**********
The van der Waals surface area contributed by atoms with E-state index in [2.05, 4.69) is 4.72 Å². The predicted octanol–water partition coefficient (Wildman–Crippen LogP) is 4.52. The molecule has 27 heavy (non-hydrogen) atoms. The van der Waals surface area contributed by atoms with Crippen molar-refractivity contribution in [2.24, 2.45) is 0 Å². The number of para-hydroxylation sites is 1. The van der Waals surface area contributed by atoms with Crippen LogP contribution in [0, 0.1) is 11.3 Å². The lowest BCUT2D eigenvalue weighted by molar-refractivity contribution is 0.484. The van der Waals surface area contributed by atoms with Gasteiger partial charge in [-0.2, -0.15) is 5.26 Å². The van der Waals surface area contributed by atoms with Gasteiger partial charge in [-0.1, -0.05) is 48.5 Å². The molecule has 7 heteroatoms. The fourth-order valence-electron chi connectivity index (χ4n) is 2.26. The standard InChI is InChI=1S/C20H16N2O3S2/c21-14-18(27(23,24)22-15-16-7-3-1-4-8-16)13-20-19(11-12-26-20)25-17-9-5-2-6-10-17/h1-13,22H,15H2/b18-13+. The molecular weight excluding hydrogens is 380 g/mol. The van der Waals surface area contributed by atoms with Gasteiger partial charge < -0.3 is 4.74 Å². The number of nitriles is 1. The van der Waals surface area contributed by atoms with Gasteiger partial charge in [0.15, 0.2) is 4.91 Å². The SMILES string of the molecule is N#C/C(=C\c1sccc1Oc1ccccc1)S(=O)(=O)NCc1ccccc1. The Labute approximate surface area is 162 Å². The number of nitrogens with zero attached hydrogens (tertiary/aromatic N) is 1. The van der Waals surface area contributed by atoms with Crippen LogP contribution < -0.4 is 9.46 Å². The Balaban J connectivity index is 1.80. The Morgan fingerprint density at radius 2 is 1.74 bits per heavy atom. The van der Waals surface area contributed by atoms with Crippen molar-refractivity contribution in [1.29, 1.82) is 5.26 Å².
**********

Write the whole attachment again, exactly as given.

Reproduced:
The van der Waals surface area contributed by atoms with E-state index in [2.05, 4.69) is 4.72 Å². The predicted octanol–water partition coefficient (Wildman–Crippen LogP) is 4.52. The molecule has 27 heavy (non-hydrogen) atoms. The van der Waals surface area contributed by atoms with Crippen molar-refractivity contribution in [2.24, 2.45) is 0 Å². The number of para-hydroxylation sites is 1. The van der Waals surface area contributed by atoms with Crippen LogP contribution in [0, 0.1) is 11.3 Å². The lowest BCUT2D eigenvalue weighted by molar-refractivity contribution is 0.484. The van der Waals surface area contributed by atoms with Gasteiger partial charge in [-0.2, -0.15) is 5.26 Å². The van der Waals surface area contributed by atoms with Gasteiger partial charge in [-0.1, -0.05) is 48.5 Å². The molecule has 7 heteroatoms. The fourth-order valence-electron chi connectivity index (χ4n) is 2.26. The standard InChI is InChI=1S/C20H16N2O3S2/c21-14-18(27(23,24)22-15-16-7-3-1-4-8-16)13-20-19(11-12-26-20)25-17-9-5-2-6-10-17/h1-13,22H,15H2/b18-13+. The molecular weight excluding hydrogens is 380 g/mol. The van der Waals surface area contributed by atoms with Gasteiger partial charge < -0.3 is 4.74 Å². The number of nitriles is 1. The van der Waals surface area contributed by atoms with Gasteiger partial charge in [0.15, 0.2) is 4.91 Å². The SMILES string of the molecule is N#C/C(=C\c1sccc1Oc1ccccc1)S(=O)(=O)NCc1ccccc1. The Labute approximate surface area is 162 Å². The number of nitrogens with zero attached hydrogens (tertiary/aromatic N) is 1. The van der Waals surface area contributed by atoms with Crippen LogP contribution < -0.4 is 9.46 Å². The Balaban J connectivity index is 1.80. The Morgan fingerprint density at radius 2 is 1.74 bits per heavy atom. The van der Waals surface area contributed by atoms with Crippen molar-refractivity contribution in [1.29, 1.82) is 5.26 Å².